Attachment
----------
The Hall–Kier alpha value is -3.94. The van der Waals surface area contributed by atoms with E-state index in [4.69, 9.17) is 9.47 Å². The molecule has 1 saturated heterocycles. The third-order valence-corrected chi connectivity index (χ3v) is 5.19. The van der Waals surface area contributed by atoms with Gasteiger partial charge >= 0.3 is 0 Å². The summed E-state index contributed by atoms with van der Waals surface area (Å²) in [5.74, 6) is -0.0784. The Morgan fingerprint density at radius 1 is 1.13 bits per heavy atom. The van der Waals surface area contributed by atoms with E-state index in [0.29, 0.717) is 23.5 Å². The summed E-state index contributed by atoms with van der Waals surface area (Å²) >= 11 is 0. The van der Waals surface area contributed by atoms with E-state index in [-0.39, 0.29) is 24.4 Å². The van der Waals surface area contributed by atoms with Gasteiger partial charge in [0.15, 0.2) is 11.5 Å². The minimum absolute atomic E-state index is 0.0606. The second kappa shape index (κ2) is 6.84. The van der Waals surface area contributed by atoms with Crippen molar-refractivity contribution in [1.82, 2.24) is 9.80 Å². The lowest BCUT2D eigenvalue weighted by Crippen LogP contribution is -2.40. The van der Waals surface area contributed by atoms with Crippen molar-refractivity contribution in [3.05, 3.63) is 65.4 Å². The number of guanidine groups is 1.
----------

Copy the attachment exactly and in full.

The Hall–Kier alpha value is -3.94. The van der Waals surface area contributed by atoms with E-state index in [4.69, 9.17) is 9.47 Å². The molecule has 1 saturated heterocycles. The third-order valence-corrected chi connectivity index (χ3v) is 5.19. The van der Waals surface area contributed by atoms with Gasteiger partial charge >= 0.3 is 0 Å². The summed E-state index contributed by atoms with van der Waals surface area (Å²) in [5.74, 6) is -0.0784. The Morgan fingerprint density at radius 1 is 1.13 bits per heavy atom. The van der Waals surface area contributed by atoms with E-state index in [0.29, 0.717) is 23.5 Å². The summed E-state index contributed by atoms with van der Waals surface area (Å²) >= 11 is 0. The van der Waals surface area contributed by atoms with E-state index in [-0.39, 0.29) is 24.4 Å². The van der Waals surface area contributed by atoms with Gasteiger partial charge in [0.15, 0.2) is 11.5 Å². The minimum absolute atomic E-state index is 0.0606. The second kappa shape index (κ2) is 6.84. The van der Waals surface area contributed by atoms with Crippen molar-refractivity contribution in [1.82, 2.24) is 9.80 Å². The lowest BCUT2D eigenvalue weighted by Crippen LogP contribution is -2.40. The van der Waals surface area contributed by atoms with Crippen molar-refractivity contribution in [3.05, 3.63) is 65.4 Å². The number of guanidine groups is 1.